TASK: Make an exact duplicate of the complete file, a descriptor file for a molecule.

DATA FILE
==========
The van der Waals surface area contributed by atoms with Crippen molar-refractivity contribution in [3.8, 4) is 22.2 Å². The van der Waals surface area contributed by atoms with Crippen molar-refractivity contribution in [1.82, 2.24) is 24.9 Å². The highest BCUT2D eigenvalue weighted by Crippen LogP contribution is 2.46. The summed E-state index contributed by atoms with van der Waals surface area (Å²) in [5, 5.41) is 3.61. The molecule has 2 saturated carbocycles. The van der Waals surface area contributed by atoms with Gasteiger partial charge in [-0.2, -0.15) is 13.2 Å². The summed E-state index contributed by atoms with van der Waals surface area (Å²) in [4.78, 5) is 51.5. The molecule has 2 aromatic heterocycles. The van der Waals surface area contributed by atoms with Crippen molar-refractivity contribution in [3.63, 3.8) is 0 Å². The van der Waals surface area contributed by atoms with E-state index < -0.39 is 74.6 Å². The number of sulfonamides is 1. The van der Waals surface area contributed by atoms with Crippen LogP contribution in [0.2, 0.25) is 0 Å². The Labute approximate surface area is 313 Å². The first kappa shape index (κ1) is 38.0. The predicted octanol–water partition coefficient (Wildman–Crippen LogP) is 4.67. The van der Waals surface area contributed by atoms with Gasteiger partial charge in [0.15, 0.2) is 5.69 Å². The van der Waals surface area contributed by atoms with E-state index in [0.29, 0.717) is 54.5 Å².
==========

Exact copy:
The van der Waals surface area contributed by atoms with Crippen molar-refractivity contribution in [3.8, 4) is 22.2 Å². The van der Waals surface area contributed by atoms with Crippen molar-refractivity contribution in [1.82, 2.24) is 24.9 Å². The highest BCUT2D eigenvalue weighted by Crippen LogP contribution is 2.46. The summed E-state index contributed by atoms with van der Waals surface area (Å²) in [5, 5.41) is 3.61. The molecule has 2 saturated carbocycles. The van der Waals surface area contributed by atoms with Gasteiger partial charge in [-0.2, -0.15) is 13.2 Å². The summed E-state index contributed by atoms with van der Waals surface area (Å²) in [4.78, 5) is 51.5. The molecule has 2 aromatic heterocycles. The van der Waals surface area contributed by atoms with Crippen molar-refractivity contribution in [3.63, 3.8) is 0 Å². The van der Waals surface area contributed by atoms with E-state index < -0.39 is 74.6 Å². The number of sulfonamides is 1. The van der Waals surface area contributed by atoms with Crippen LogP contribution in [0.2, 0.25) is 0 Å². The Labute approximate surface area is 313 Å². The first kappa shape index (κ1) is 38.0. The predicted octanol–water partition coefficient (Wildman–Crippen LogP) is 4.67. The van der Waals surface area contributed by atoms with Gasteiger partial charge in [0.15, 0.2) is 5.69 Å². The van der Waals surface area contributed by atoms with E-state index in [0.29, 0.717) is 54.5 Å².